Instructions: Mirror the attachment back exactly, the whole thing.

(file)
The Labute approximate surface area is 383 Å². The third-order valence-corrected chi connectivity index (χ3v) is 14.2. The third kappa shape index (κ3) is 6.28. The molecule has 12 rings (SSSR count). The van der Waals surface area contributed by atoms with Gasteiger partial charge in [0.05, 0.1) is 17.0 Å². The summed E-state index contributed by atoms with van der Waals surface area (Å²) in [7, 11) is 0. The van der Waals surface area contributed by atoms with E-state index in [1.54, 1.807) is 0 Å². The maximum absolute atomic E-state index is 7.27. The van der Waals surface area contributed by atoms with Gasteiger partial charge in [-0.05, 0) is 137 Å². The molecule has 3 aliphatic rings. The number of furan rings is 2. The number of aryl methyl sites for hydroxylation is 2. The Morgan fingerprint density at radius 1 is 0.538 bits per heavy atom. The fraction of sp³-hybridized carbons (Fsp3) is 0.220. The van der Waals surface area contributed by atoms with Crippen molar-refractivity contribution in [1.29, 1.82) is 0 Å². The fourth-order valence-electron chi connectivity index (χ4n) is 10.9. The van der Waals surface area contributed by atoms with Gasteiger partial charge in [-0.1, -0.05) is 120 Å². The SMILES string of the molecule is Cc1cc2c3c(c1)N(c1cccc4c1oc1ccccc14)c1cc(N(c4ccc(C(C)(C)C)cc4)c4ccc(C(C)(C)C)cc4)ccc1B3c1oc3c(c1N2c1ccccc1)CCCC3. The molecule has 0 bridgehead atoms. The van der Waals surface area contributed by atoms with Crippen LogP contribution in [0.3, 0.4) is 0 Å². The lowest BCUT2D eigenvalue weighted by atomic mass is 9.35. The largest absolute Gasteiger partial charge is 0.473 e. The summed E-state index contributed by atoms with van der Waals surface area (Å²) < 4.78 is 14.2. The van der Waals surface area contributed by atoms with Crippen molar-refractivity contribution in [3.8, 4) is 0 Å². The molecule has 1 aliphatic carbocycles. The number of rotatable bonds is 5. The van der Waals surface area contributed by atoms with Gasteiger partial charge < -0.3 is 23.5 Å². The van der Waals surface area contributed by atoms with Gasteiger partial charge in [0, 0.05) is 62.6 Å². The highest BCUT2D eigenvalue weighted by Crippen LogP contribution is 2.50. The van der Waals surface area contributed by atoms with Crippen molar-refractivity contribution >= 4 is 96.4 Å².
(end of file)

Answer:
The Labute approximate surface area is 383 Å². The third-order valence-corrected chi connectivity index (χ3v) is 14.2. The third kappa shape index (κ3) is 6.28. The molecule has 12 rings (SSSR count). The van der Waals surface area contributed by atoms with Gasteiger partial charge in [0.05, 0.1) is 17.0 Å². The summed E-state index contributed by atoms with van der Waals surface area (Å²) in [7, 11) is 0. The van der Waals surface area contributed by atoms with E-state index in [1.54, 1.807) is 0 Å². The maximum absolute atomic E-state index is 7.27. The van der Waals surface area contributed by atoms with Gasteiger partial charge in [-0.05, 0) is 137 Å². The molecule has 3 aliphatic rings. The number of furan rings is 2. The number of aryl methyl sites for hydroxylation is 2. The Morgan fingerprint density at radius 1 is 0.538 bits per heavy atom. The fraction of sp³-hybridized carbons (Fsp3) is 0.220. The van der Waals surface area contributed by atoms with Crippen molar-refractivity contribution in [1.29, 1.82) is 0 Å². The fourth-order valence-electron chi connectivity index (χ4n) is 10.9. The van der Waals surface area contributed by atoms with Gasteiger partial charge in [-0.1, -0.05) is 120 Å². The SMILES string of the molecule is Cc1cc2c3c(c1)N(c1cccc4c1oc1ccccc14)c1cc(N(c4ccc(C(C)(C)C)cc4)c4ccc(C(C)(C)C)cc4)ccc1B3c1oc3c(c1N2c1ccccc1)CCCC3. The molecule has 0 bridgehead atoms. The van der Waals surface area contributed by atoms with Crippen LogP contribution in [0.3, 0.4) is 0 Å². The lowest BCUT2D eigenvalue weighted by atomic mass is 9.35. The largest absolute Gasteiger partial charge is 0.473 e. The summed E-state index contributed by atoms with van der Waals surface area (Å²) < 4.78 is 14.2. The van der Waals surface area contributed by atoms with Crippen molar-refractivity contribution in [3.8, 4) is 0 Å². The molecule has 1 aliphatic carbocycles. The number of rotatable bonds is 5. The van der Waals surface area contributed by atoms with Gasteiger partial charge < -0.3 is 23.5 Å². The van der Waals surface area contributed by atoms with Gasteiger partial charge in [0, 0.05) is 62.6 Å². The highest BCUT2D eigenvalue weighted by Crippen LogP contribution is 2.50. The van der Waals surface area contributed by atoms with Crippen molar-refractivity contribution >= 4 is 96.4 Å².